Drinking less than the UK’s recommended limit of 14 units of alcohol per week still increases the risk of cardiovascular issues such as heart and cerebrovascular disease, according to new research published in the journal Clinical Nutrition.
The sample included 333,259 people who drank alcohol. Participants had been asked about their overall weekly alcohol intake and their intake of specific types of alcohol including beer, wine and spirits. Those participants were followed up for a median of approximately seven years, capturing all incidences where patients had been hospitalised through cardiovascular events.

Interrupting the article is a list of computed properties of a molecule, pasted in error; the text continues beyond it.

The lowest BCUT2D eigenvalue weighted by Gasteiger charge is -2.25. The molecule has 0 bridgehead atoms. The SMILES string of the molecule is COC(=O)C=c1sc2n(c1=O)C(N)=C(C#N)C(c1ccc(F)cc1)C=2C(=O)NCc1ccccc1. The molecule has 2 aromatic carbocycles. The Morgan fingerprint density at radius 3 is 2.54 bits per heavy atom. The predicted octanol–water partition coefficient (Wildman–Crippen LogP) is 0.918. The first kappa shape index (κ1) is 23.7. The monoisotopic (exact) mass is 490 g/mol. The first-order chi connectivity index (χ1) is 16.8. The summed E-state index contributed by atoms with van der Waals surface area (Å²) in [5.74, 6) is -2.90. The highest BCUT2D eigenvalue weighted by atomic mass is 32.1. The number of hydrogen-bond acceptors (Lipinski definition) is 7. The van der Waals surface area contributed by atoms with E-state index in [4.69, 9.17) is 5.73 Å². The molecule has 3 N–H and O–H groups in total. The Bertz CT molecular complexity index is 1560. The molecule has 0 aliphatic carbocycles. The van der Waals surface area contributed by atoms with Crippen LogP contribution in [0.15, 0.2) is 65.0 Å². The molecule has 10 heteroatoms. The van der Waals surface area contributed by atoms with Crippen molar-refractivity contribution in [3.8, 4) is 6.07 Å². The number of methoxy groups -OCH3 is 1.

Anyone who had suffered a previous cardiovascular event was excluded from the analysis, as were former drinkers or those who had not completed information on alcohol intake.
The analysis found that, for those participants that drank less than 14 units of alcohol per week – the limit recommended by the UK’s Chief Medical Officers – each additional 1.5 pints of beer at 4% strength (alcohol by volume) is associated with a 23% increased risk of suffering a cardiovascular event.
The authors argue that biases in existing epidemiological evidence have resulted in the widespread acceptance of the “J-shaped curve” that wrongly suggests low to moderate alcohol consumption can be beneficial to cardiovascular health.
These biases include using non-drinkers as a reference group when many do not drink for reasons of existing poor health, pooling of all drink types when determining the alcohol intake of a study population, and embedding the lower risk observed of coronary artery disease among wine drinkers, potentially distorting the overall cardiovascular risk from the drink.
Release date: 28 January 2022
Source: Anglia Ruskin University